Home » EARTH

CalStar Fly Ash Brick “Comes in Eight Colors. All of them Green.”

12 October 2010 3,377 views One Comment


When I first heard the term “fly ash” in architecture school, I remember thinking that it sounded pretty sick.  I mean, flies are annoying and it’s gross when they buzz over and land first on some unidentified, dog-generated substance on the ground and then, without a single shred of consideration, approach and settle on the rim of your drinking cup or slice of pecan pie.  But it boggles the mind to think about the enormous number of flies you’d have to crisp in order to produce so many metric tons of fly ash that there’d even be a need to recycle it! 

My horror abated only slightly when I realized that fly ash is not, as I’d assumed, the cremated remains of über-obnoxious insect life, but rather a residue generated during the process of  combustion.  Fly ash is so named because of the fine particles that rise (or fly) up into the atmosphere with flue gases when factories burn substances like coal (so thanks for setting me straight, Wikipedia).  The stuff is toxic and nasty, and will say mean things about your mother.

Image courtesy wikimedia commons

Fly ash can be collected before it skips up into the sky, over the hills and into our lungs, and it can be used to manufacture building materials such as concrete masonry units or bricks.  To that end, CalStar Products, Inc. opened a green brick and paver plant in order to manufacture bricks out of fly ash in Caledonia, Wisconsin back in January, 2010.  Why Caledonia?  I do not know, but I assume it is a lovely town.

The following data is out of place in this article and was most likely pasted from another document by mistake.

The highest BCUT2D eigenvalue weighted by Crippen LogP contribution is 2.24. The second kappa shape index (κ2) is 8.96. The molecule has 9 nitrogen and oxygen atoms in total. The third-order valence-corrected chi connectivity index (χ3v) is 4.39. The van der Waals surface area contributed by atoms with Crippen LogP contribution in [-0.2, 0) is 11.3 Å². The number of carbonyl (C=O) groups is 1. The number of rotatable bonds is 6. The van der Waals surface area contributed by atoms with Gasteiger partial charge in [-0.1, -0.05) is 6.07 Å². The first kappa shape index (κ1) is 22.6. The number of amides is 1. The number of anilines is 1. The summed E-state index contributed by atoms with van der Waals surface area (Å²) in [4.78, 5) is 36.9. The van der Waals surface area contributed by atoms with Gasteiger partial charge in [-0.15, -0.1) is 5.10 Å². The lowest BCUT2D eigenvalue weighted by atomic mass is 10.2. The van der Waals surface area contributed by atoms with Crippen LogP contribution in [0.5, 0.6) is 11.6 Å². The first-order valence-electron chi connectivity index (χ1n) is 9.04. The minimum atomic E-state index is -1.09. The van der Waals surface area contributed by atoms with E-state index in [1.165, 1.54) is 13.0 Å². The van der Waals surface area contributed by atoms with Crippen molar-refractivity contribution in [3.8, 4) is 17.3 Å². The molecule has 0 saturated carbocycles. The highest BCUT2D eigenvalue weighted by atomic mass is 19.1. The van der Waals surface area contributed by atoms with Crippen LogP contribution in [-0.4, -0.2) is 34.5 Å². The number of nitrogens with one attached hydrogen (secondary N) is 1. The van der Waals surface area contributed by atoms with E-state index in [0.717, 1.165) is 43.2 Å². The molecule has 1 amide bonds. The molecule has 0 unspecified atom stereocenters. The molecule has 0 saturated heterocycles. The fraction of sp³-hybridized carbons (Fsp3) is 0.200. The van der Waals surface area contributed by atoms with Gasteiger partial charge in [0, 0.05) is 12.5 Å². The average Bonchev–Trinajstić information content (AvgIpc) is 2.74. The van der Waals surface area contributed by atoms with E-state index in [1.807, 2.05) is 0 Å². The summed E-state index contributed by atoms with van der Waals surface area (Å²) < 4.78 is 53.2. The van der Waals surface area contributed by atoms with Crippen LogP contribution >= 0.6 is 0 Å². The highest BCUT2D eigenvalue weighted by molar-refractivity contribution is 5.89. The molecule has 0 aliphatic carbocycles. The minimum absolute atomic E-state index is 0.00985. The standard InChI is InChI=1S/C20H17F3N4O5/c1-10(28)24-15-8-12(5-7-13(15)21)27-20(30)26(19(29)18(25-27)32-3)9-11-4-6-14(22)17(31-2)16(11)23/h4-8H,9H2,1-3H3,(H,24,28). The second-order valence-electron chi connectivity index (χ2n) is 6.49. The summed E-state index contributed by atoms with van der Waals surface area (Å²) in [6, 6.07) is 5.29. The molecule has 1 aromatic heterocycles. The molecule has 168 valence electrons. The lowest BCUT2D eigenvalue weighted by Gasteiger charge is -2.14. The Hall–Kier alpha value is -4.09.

The embodied energy (the amount of energy that goes into extracting and processing raw materials, transportation costs, manufacturing, etc) of a common clay fired brick is listed in the National Institute of Standards and Technology (NIST) Building for Environmental and Economic Sustainability (BEES) database at 8800 British Thermal Units.  According to CalStar’s product literature, “producing fly ash brick consumes less energy and emits less CO2 because it does not require firing to harden the masonry units nor is any cement used as a binder. The CalStar green brick solution represents 85% lower embodied energy and 85% lower CO2 than fired clay brick” (CalStar).  Some forms of fly ash contain a high concentration of calcium oxide (lime) which might be what is allowing the CalStar bricks to “self-cement” without firing, although that is conjecture on my part. 

Image courtesy CalStar

CalStar claims that their commercial Fly Ash Brick (FAB) “meets or exceeds the same standards of equivalent masonry products, is available in modular and utility sizes, and comes in eight colors.  CalStar’s products are designed to be price competitive with traditional products of equivalent quality.”  I’d be interested to know if anyone has used these bricks in a project yet, and if they’re performing any differently from traditional bricks.  Hit the comment section with your thoughts! 


Fly Ash bricks are being filed under “earth” because that’s where I file bricks.  I considered including them in the wood category but decided against it.


“CalStar Products, Inc.” Sweets Network.  Accessed 10/12/10.  URL.

Calstar Products Website.  Accessed 10/12/10.  URL.

Related Posts Plugin for WordPress, Blogger...

One Comment »

  • Daniel said:

    This is what I don’t get. They use a throw away material that needs no firing and no cement, but they still need to qualify that it’s price competitive. How the hell is it not cheaper?

Leave a Wordpress Comment:

Add your comment below, or trackback from your own site. You can also subscribe to these comments via RSS.

Be nice. Keep it clean. Stay on topic. No spam.

You can use these tags:
<a href="" title=""> <abbr title=""> <acronym title=""> <b> <blockquote cite=""> <cite> <code> <del datetime=""> <em> <i> <q cite=""> <s> <strike> <strong>

This is a Gravatar-enabled weblog. To get your own globally-recognized-avatar, please register at Gravatar.